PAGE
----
* Major currencies mostly steady with no new leads
* U.S. markets closed for holiday last Friday
* ECB continues to sound dovish, may weigh on euro
By Ian Chua
SYDNEY, July 7 The dollar clung on to most of last week's payrolls-inspired gains early on Monday after a holiday in the United States all but ensured a moribund start to the week.
The dollar index was steady at 80.300, not far from a one-week peak of 80.315 set on Thursday in the wake of solid jobs data. U.S. markets were shut on Friday for the Independence Day holiday.
"There are very limited leads for the region to work off this morning. Risk currencies have gotten off to a relatively flat start...which is a firm indicator that nothing much has changed sentiment-wise as of Friday," said Stan Shamu, strategist at IG in Melbourne.
The greenback kept almost all of last week's 0.7 percent gain on the yen. It was last at 102.11, near Thursday's peak of 102.27.
The euro, however, languished at one-week lows against the dollar and could stay under pressure after a top European Central Bank official underscored the need for interest rates to remain low for longer.
ECB policymaker Benoit Coeure, while urging euro zone governments to do their part to boost growth, said rates must stay very low for a long period of time to ensure monetary stability.
"One should expect a divergence of monetary conditions between the euro zone and the United States and Britain - where interest rates will at some point be lifted," he said on Sunday.
The euro traded at $1.3588, having fallen as far as $1.3585. The market could target $1.3575 initially, a level that had provided some support late last month.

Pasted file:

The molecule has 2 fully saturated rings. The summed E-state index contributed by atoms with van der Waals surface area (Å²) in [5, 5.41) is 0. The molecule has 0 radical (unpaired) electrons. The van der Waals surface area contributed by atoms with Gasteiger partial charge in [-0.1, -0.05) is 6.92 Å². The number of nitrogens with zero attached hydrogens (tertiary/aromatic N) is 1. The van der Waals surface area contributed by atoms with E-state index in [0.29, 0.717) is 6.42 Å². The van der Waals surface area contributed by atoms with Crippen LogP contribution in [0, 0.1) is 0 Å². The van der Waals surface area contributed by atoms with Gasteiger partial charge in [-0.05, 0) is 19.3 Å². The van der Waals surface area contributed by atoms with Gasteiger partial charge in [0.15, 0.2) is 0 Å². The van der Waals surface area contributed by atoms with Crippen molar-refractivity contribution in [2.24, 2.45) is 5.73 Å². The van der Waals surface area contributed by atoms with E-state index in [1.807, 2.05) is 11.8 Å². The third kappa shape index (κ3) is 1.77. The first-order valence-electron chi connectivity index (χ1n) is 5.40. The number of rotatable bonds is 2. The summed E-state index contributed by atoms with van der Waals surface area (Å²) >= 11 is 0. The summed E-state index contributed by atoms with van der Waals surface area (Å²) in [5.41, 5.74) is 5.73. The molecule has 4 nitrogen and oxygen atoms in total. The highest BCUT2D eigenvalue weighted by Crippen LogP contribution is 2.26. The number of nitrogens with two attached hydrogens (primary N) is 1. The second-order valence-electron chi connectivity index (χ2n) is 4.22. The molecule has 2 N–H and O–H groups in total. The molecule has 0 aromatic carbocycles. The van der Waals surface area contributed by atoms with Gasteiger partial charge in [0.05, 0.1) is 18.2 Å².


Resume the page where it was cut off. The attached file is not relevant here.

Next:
Against the yen, the common currency was at 138.72 , down from last week's peak of 139.30.
Sterling remained a market darling and stayed within easy reach of a six-year high of $1.7180. The Canadian dollar, also in favour at the moment, traded at C$1.0653 per USD , just off a six-month high of C$1.0620 set Thursday.
The Australian dollar, in contrast, was still smarting from Reserve Bank of Australia Governor Glenn Stevens' remarks about it being overvalued.
The Aussie stood at $0.9355, nursing a 0.7 percent loss last week. Immediate support is seen at $0.9323, the 61.8 percent retracement level of its May 29-July 1 rally.
Investors in Asia looking for fresh inspiration will probably have to wait a little longer, given a dearth of major economic data due in the region.
In Europe, German industrial production figures and a euro zone sentiment report are due later in the day.
Key events this week include Chinese inflation data and minutes of the Federal Reserve's last policy meeting on Wednesday, the Bank of England's rate review on Thursday, and profit results and outlooks from major U.S. companies. The second quarter U.S. earnings season gets underway this week.